Potential hypotheses regarding the role played by HLA genes in the development of stroke require an explanation of how HLA predisposes to stroke in the context of SCA. Sickle cell disease may generate a stimulus that enables a predisposing HLA allele to propagate the pathophysiological process that results in smooth muscle cell proliferation. In atherosclerosis, the response-to-injury hypothesis holds that a primary injury to the endothelium initiates formation of the atherosclerotic lesion.49 In response to this initial injury, endothelial cells produce chemotactic factors that recruit T cells and monocytes into the subendothelium where they secrete mitogenic factors leading to the proliferation of smooth muscle cells.46 Sickle cell disease could conceivably contribute to cerebral vascular changes by providing a source of continual endothelial injury via the effects of increased shear stress, hypoxia, increased thrombin generation, and the abnormal adherence of sickle red blood cells to the endothelium.13 50 51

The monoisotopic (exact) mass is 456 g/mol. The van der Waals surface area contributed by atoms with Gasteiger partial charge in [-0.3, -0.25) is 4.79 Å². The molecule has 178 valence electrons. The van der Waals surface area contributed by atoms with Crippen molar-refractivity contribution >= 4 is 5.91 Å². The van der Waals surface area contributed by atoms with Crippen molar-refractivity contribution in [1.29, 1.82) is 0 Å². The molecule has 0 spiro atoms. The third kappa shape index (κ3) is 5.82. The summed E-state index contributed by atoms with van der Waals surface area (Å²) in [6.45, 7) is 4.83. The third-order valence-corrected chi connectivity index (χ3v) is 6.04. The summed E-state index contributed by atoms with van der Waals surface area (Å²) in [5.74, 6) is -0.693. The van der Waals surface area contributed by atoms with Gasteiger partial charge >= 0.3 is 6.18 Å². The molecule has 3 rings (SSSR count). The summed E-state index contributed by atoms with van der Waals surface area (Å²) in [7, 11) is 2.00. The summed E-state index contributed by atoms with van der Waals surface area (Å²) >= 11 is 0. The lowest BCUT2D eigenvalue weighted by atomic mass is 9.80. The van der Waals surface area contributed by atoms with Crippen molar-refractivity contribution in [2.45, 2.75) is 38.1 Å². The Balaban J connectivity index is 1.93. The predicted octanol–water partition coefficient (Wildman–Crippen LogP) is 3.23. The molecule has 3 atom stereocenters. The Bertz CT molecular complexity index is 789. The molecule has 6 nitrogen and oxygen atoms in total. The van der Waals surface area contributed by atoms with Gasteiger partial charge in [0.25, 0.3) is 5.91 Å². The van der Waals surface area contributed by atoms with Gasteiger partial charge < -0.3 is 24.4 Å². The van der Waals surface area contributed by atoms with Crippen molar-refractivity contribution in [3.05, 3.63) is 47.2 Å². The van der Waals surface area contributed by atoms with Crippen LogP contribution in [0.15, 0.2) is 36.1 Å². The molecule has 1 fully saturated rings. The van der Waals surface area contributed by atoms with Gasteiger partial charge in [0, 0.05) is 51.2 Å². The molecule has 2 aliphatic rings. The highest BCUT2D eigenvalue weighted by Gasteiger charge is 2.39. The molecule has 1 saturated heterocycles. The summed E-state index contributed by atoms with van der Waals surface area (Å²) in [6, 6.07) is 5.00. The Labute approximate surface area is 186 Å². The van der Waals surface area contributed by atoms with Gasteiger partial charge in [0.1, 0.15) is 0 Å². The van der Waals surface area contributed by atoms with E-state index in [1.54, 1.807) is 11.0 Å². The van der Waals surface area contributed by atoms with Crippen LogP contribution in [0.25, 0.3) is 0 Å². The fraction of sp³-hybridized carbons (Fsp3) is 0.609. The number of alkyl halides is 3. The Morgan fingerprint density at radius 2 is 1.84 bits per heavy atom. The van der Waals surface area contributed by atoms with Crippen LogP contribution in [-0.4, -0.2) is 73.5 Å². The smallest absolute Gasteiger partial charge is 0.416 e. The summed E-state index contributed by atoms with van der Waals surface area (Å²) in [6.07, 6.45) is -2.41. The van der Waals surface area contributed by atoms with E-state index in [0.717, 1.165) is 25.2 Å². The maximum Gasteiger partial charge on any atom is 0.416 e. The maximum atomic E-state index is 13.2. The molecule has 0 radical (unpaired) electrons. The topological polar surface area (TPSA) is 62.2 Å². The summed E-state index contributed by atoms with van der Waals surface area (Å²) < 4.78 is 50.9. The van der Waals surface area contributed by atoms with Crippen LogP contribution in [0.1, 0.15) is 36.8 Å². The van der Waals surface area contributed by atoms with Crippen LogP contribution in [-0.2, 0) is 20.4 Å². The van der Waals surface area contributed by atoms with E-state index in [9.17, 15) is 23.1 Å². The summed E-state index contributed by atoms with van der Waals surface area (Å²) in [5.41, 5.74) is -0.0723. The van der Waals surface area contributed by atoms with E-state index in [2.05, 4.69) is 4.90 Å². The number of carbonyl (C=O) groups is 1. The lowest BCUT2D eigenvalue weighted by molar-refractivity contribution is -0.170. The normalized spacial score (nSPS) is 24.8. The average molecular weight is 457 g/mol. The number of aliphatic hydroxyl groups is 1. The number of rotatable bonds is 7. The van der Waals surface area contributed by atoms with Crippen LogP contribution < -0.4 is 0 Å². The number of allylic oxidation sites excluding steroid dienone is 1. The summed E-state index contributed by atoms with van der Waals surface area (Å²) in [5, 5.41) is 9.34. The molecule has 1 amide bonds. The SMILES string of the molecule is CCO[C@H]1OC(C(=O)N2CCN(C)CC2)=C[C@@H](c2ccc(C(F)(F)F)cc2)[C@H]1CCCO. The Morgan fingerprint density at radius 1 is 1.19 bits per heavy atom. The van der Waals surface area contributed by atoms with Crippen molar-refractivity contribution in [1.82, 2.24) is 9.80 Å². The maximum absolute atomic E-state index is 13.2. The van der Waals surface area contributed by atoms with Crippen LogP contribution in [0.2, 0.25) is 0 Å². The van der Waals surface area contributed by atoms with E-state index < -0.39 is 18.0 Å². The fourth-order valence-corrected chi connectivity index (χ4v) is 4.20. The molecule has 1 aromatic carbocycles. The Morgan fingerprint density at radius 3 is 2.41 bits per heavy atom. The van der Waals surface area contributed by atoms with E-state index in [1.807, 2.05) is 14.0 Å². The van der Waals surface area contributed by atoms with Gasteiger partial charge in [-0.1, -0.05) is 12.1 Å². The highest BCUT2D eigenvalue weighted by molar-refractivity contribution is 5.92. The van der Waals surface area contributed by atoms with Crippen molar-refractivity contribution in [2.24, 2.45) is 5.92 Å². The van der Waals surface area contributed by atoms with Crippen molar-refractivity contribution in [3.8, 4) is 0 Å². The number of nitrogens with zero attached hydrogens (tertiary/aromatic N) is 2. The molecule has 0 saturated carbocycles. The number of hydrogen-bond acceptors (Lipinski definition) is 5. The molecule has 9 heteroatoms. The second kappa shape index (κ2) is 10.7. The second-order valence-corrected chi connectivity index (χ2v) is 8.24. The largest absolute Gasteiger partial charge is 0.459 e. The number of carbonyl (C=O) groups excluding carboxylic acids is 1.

Ongoing endothelial injury in SCA is now well established in vivo with the documentation of activated, circulating endothelial cells in sickle cell patients.14 52 53 In vitro, exposure of vascular endothelium to sickle red cells results in up-regulation in leukocyte adhesion molecule expression and NFκB transcription,54providing a means for the recruitment of T cells or antigen-presenting cells into the arterial wall. In addition, sickle cell–mediated endothelial injury could also augment the response of professional antigen-presenting cells or stimulate the expression of HLA class II molecules on the endothelium. Endothelial cells are not professional antigen-presenting cells, but can be induced to express class II HLA molecules when exposed to a variety of cytokines and injurious agents.55